Monday, March 23, 2015

Run Like a Hobbit

I get asked more and more these days to share my training secrets. There really isn't anything fancy to my methods. I just run "there and back again", many, many times. All hobbit tales aside, it is and isn't that simple. I became a student of running and applied what I had learned and let time and hard work do the rest. It's become a wild ride to see all the progress made.

The first step into becoming a better runner is to become more consistent. There are no gains to be made if you spend every other week sitting out with an injury. Sure there are cross training exercises you could do, but nothing fully replaces the gains made by running more frequently. Your body adapts to stress so you need to apply that stress at regular intervals in order to keep receiving gains. I took things to the extreme by decided to run every single day no matter what, but you should stick to your own plan whether that is 3 days a week or 7.

Learn about yourself and your limits. We are trying to push you to new limits here, but it isn't going to help if you go off the edge on every workout. In order to run everyday I learned that I needed to slow my training pace down. I started running with a heart rate monitor and did a little guesswork on the heart rate zones to get myself down to a manageable pace. Everyone's ticker is a bit different and so my heart may beat faster than yours. General rule of thumb is you should be able to easily carry on a conversation.

To get better you also need to sprinkle in some speed work. You don't want to over do things though. The rule of thumb is that 20% of your weekly mileage should be at a faster pace. If you're only running 20 miles a week, this means only 4 of those miles should be faster than conversational pace. This includes tempo runs, intervals, repeats, and fartleks. My personal favorite workout is to head to the track and run 800m repeats with a 400m jog for recovery. It strikes a good balance between developing speed for shorter races like 5Ks while still providing benefit for an endurance event like the marathon. There are so many different workouts out there that you shouldn't have trouble finding one you like on Google. Just make sure to change things up a little bit to give your body a new challenge.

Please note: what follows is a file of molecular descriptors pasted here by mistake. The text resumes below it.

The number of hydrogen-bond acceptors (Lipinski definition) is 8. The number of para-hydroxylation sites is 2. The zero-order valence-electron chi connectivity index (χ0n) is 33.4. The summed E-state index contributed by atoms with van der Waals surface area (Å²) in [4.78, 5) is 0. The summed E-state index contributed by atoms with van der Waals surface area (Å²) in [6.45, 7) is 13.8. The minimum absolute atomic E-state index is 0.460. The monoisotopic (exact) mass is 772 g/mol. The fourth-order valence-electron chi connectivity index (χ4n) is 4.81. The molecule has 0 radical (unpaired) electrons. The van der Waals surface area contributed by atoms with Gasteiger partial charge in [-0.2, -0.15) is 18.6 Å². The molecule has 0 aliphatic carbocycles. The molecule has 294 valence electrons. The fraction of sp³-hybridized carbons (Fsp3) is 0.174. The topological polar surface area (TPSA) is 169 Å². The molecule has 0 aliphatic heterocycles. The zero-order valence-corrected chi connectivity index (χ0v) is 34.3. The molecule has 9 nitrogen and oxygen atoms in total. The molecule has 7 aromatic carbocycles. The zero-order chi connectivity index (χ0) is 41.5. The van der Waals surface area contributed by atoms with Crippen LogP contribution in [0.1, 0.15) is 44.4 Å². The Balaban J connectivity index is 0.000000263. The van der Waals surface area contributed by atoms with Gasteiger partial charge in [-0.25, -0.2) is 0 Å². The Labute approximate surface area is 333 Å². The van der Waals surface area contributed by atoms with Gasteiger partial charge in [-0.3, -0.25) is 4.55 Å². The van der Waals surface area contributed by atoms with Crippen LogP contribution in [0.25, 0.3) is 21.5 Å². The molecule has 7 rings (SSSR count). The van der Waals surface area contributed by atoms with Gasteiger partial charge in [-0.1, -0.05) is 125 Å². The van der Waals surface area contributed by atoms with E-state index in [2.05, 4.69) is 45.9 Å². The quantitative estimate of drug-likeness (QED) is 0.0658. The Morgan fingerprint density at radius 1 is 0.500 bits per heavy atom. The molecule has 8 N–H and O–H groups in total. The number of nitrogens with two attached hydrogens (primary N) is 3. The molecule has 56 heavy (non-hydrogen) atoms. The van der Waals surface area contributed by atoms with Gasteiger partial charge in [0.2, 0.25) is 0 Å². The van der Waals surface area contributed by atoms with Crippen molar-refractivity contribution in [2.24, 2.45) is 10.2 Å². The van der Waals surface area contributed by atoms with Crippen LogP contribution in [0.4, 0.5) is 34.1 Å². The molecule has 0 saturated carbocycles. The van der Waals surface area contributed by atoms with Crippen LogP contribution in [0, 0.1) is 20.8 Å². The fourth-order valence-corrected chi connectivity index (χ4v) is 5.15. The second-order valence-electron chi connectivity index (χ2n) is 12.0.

After consistency and proper pacing you should really work on increasing volume. By getting out to run on a consistent basis and making sure I wasn't over-taxing my body with pace I was able to reach new levels of weekly mileage. Getting into the 40-50 mile per week range is where I really started to see tremendous gains in speed and endurance. The key is to not build up too fast and to also take a cut back week every 3rd or 4th week to allow your body a bit of recovery to adapt. It can be tough to find the time to run this much, but if you're like me and run every day then that's just 7 miles a day. I tend to vary that up a bit and have a longer run on the weekend though.

Don't forget the basics of running. Make sure you continue to have fun or the hard work really will become hard work. You should also do enough cross training to keep your body in check. I'm prone to muscle imbalances caused by a desk job and therefore have to work out my hips and glutes a couple times a week. I also tend to develop a sore right calf caused by repetitive stress and over pronation. It helps to learn how to massage out sore muscles. Make sure you have proper shoes too.

Keep it up and you too can find yourself celebrating new PRs and finding yourself able to do things you didn't think were possible before.


  1. Great tips. Yes, getting to 40 - 50 miles per week is a good cap for someone who works full time and who wants to maintain a semblance of a social life. Staying injury-free at this mileage can be problematic, but as you wrote, working on muscle imbalances a couple of times a week helps tremendously. One more tip: Don't do too much too soon. Take a long, long term perspective to running. It takes runners years of training to get to a point where they can run fast and long and stay relatively injury-free.

  2. Great tips!!! Can't wait to hear about your next accomplishment.